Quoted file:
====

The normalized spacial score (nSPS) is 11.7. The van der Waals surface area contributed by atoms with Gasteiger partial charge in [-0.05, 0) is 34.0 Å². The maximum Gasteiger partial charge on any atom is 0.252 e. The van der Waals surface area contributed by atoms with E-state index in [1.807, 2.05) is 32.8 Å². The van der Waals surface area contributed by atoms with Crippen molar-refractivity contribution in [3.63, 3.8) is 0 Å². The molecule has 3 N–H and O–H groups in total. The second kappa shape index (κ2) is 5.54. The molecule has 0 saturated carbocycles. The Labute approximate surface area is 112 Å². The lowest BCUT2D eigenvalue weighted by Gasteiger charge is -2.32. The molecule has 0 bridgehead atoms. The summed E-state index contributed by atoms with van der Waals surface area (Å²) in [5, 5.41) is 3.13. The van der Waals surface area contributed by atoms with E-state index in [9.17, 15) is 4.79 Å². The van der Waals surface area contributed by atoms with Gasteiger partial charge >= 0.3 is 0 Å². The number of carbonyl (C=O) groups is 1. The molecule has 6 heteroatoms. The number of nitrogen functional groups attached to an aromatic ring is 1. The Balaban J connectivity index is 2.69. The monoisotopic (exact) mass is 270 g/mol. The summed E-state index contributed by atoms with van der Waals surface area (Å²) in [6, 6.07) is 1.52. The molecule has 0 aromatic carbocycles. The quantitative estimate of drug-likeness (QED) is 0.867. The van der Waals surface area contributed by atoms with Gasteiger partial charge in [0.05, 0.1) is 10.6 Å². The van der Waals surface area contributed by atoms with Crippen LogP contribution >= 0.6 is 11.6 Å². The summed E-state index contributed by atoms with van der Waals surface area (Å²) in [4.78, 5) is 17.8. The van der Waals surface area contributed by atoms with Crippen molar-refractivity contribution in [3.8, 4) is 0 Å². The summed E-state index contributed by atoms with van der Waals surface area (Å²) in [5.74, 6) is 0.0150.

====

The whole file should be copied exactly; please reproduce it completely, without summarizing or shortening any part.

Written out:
The normalized spacial score (nSPS) is 11.7. The van der Waals surface area contributed by atoms with Gasteiger partial charge in [-0.05, 0) is 34.0 Å². The maximum Gasteiger partial charge on any atom is 0.252 e. The van der Waals surface area contributed by atoms with E-state index in [1.807, 2.05) is 32.8 Å². The van der Waals surface area contributed by atoms with Crippen molar-refractivity contribution in [3.63, 3.8) is 0 Å². The molecule has 3 N–H and O–H groups in total. The second kappa shape index (κ2) is 5.54. The molecule has 0 saturated carbocycles. The Labute approximate surface area is 112 Å². The lowest BCUT2D eigenvalue weighted by Gasteiger charge is -2.32. The molecule has 0 bridgehead atoms. The summed E-state index contributed by atoms with van der Waals surface area (Å²) in [5, 5.41) is 3.13. The van der Waals surface area contributed by atoms with E-state index in [9.17, 15) is 4.79 Å². The van der Waals surface area contributed by atoms with Gasteiger partial charge >= 0.3 is 0 Å². The number of carbonyl (C=O) groups is 1. The molecule has 6 heteroatoms. The number of nitrogen functional groups attached to an aromatic ring is 1. The Balaban J connectivity index is 2.69. The monoisotopic (exact) mass is 270 g/mol. The summed E-state index contributed by atoms with van der Waals surface area (Å²) in [6, 6.07) is 1.52. The molecule has 0 aromatic carbocycles. The quantitative estimate of drug-likeness (QED) is 0.867. The van der Waals surface area contributed by atoms with Gasteiger partial charge in [0.05, 0.1) is 10.6 Å². The van der Waals surface area contributed by atoms with Crippen LogP contribution >= 0.6 is 11.6 Å². The summed E-state index contributed by atoms with van der Waals surface area (Å²) in [4.78, 5) is 17.8. The van der Waals surface area contributed by atoms with Crippen molar-refractivity contribution in [3.8, 4) is 0 Å². The summed E-state index contributed by atoms with van der Waals surface area (Å²) in [5.74, 6) is 0.0150.